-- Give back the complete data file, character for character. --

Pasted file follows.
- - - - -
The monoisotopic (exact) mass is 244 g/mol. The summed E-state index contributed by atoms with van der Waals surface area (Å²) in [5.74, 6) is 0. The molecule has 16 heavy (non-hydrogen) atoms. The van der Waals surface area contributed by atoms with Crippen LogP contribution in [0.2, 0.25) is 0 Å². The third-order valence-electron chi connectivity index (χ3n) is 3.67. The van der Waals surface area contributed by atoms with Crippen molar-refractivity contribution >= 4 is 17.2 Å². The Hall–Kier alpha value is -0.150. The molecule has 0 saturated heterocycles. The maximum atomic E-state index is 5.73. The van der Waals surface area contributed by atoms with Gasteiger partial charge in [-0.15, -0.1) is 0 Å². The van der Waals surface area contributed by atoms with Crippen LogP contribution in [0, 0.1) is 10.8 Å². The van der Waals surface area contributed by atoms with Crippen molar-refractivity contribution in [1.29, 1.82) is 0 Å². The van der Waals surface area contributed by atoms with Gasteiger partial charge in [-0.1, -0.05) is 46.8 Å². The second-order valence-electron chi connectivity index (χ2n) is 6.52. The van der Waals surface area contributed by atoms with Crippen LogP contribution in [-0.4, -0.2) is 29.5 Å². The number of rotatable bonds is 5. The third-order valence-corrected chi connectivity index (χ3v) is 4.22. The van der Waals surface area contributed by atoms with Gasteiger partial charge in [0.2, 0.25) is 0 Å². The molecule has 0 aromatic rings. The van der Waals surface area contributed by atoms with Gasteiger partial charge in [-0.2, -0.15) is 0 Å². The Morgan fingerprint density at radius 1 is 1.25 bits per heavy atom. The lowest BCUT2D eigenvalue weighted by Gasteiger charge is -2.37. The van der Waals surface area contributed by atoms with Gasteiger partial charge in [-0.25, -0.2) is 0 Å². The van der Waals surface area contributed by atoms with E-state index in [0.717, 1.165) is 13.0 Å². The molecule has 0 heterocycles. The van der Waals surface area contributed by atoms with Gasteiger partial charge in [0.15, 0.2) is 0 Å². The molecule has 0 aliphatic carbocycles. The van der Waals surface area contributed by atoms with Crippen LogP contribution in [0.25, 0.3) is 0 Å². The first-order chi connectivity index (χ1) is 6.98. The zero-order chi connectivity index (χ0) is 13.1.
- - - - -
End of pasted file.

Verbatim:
The monoisotopic (exact) mass is 244 g/mol. The summed E-state index contributed by atoms with van der Waals surface area (Å²) in [5.74, 6) is 0. The molecule has 16 heavy (non-hydrogen) atoms. The van der Waals surface area contributed by atoms with Crippen LogP contribution in [0.2, 0.25) is 0 Å². The third-order valence-electron chi connectivity index (χ3n) is 3.67. The van der Waals surface area contributed by atoms with Crippen molar-refractivity contribution >= 4 is 17.2 Å². The Hall–Kier alpha value is -0.150. The molecule has 0 saturated heterocycles. The maximum atomic E-state index is 5.73. The van der Waals surface area contributed by atoms with Gasteiger partial charge in [-0.15, -0.1) is 0 Å². The van der Waals surface area contributed by atoms with Crippen LogP contribution in [0, 0.1) is 10.8 Å². The van der Waals surface area contributed by atoms with Crippen molar-refractivity contribution in [1.29, 1.82) is 0 Å². The van der Waals surface area contributed by atoms with Gasteiger partial charge in [-0.1, -0.05) is 46.8 Å². The second-order valence-electron chi connectivity index (χ2n) is 6.52. The van der Waals surface area contributed by atoms with Crippen LogP contribution in [-0.4, -0.2) is 29.5 Å². The number of rotatable bonds is 5. The third-order valence-corrected chi connectivity index (χ3v) is 4.22. The van der Waals surface area contributed by atoms with Gasteiger partial charge in [0.2, 0.25) is 0 Å². The molecule has 0 aromatic rings. The van der Waals surface area contributed by atoms with Gasteiger partial charge in [-0.2, -0.15) is 0 Å². The Morgan fingerprint density at radius 1 is 1.25 bits per heavy atom. The lowest BCUT2D eigenvalue weighted by Gasteiger charge is -2.37. The van der Waals surface area contributed by atoms with Gasteiger partial charge in [-0.25, -0.2) is 0 Å². The van der Waals surface area contributed by atoms with E-state index in [0.717, 1.165) is 13.0 Å². The molecule has 0 heterocycles. The van der Waals surface area contributed by atoms with Gasteiger partial charge in [0.15, 0.2) is 0 Å². The molecule has 0 aliphatic carbocycles. The van der Waals surface area contributed by atoms with Crippen LogP contribution in [0.25, 0.3) is 0 Å². The first-order chi connectivity index (χ1) is 6.98. The zero-order chi connectivity index (χ0) is 13.1.